Academic journal article New Zealand Journal of Psychology

The Impact of Brief Planned Admissions on Inpatient Mental Health Unit Utilisation for People with a Diagnosis of Borderline Personality Disorder

Academic journal article New Zealand Journal of Psychology

The Impact of Brief Planned Admissions on Inpatient Mental Health Unit Utilisation for People with a Diagnosis of Borderline Personality Disorder

Article excerpt

People with a diagnosis of Borderline Personality Disorder (BPD) are high users of inpatient mental health facility resources, often having both frequent and lengthy admissions. However, lengthy admissions are often regarded as sub-optimal and may be contra-indicated. This study assessed the impact of a Brief Planned Admission (BPA) approach on inpatient mental health resource use by people with a diagnosis of BPD. Inpatient service use (admissions per year and inpatient days per year) before and after introduction of BPA approach was determined for clients with a diagnosis of BPD for whom the BPA approach was used in one inpatient unit. These results were compared to a matched sample of clients of a similar inpatient unit in which BPAs were not used. The BPA group showed a dramatic decrease in days of hospitalisation per year after the introduction of BPAs compared to the control group. Both groups showed a small decrease in the number of post-BPA admissions per year, with no significant difference between the two. While relatively little outcome information is available, some data suggests that use of BPAs did not diminish the outcome or engender client dissatisfaction. These results suggest that use of BPAs may be an effective strategy for reducing sub-optimal use of inpatient resources by people with BPD, and is acceptable to both clients and staff.

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Clients diagnosed with borderline personality disorder (BPD) are frequent consumers of mental health services (Surber, et al., 1987), and have been found to be high users of inpatient facilities (Kent, Fogarty, & Yellowlees, 1995; Williams et al., 1998). Clients with BPD account for approximately 15% of acute admissions to psychiatric units and have higher rates of mental health utilisation compared with most other mental health consumers (Swartz, et al., 1990). Clients with a diagnosis of BPD are likely to have longer hospital admissions than most other groups (Williams et al., 1998). Krawitz and Watson (2000) described a group of "high service using" BPD clients who had an average annual hospitalisation 139.2 days/client year. Perry (1997) reported a sample of BPD clients with an average hospitalisation of 56.6days/client per year. BPD clients are also less likely to successfully remain in the community for an extended period after discharge (i.e., experience the "revolving door" phenomenon) (Williams et al., 1998).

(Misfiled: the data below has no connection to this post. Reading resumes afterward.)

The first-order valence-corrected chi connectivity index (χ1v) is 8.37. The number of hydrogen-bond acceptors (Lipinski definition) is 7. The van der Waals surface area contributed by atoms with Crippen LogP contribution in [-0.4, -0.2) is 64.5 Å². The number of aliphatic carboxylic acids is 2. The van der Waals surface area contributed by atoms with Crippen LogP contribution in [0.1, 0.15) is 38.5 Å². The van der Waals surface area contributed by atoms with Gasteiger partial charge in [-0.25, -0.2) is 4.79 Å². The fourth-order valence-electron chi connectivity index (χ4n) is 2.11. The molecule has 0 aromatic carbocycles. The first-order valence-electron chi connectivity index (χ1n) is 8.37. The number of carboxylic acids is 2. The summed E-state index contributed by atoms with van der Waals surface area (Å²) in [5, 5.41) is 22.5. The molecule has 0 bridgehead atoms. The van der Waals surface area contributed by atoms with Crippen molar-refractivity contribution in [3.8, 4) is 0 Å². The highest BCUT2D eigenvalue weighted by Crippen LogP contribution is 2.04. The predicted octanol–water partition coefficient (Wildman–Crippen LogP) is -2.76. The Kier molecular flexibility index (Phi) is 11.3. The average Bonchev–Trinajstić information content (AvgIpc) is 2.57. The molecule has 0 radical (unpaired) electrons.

Despite their high rate of hospitalisation, studies have found that for those diagnosed with BPD, extended hospitalisation may be iatrogenic (Krawitz & Watson, 2000), and is associated with a number of risks (Miller, 1989; Nehls, 1994). These includes an increase in self-harm behaviour, power struggles with staff, increased dependency on mental health services, reduction of taking responsibility for own behaviour, and the "revolving door" problem. The focus on crisis management that frequently is the 'strength of inpatient facilities can reinforce maladaptive and recovery-inhibiting behaviours rather than promoting an effective outcome (Krawitz & Watson, 2000). To avoid such difficulties, Williams (1998), in her personal account of having BPD, strongly recommended that hospitalisation be for no more than 48 hours, and focus on reducing symptoms related to a current crisis. Thus, while short hospital stays may be a valuable management strategy in conjunction with comprehensive community outpatient management services, extended stays are frequently counterproductive.

One approach consistent with the research above and which provides an alternative to long stay care is the use of Brief Planned Admissions (BPAs) (Bryson et al., 1998; Nehls, 1994; Silk et al., 1994). The underlying philosophy is for the client to view hospitalisation as a partnership between the client and the staff, aimed at a quick return to the community. BPAs aim to empower clients to be in charge of their treatment, avoid power struggles with clinicians, and for hospitalisations to be a form of intensive respite and time-out, as opposed to a place of 'treatment'. …

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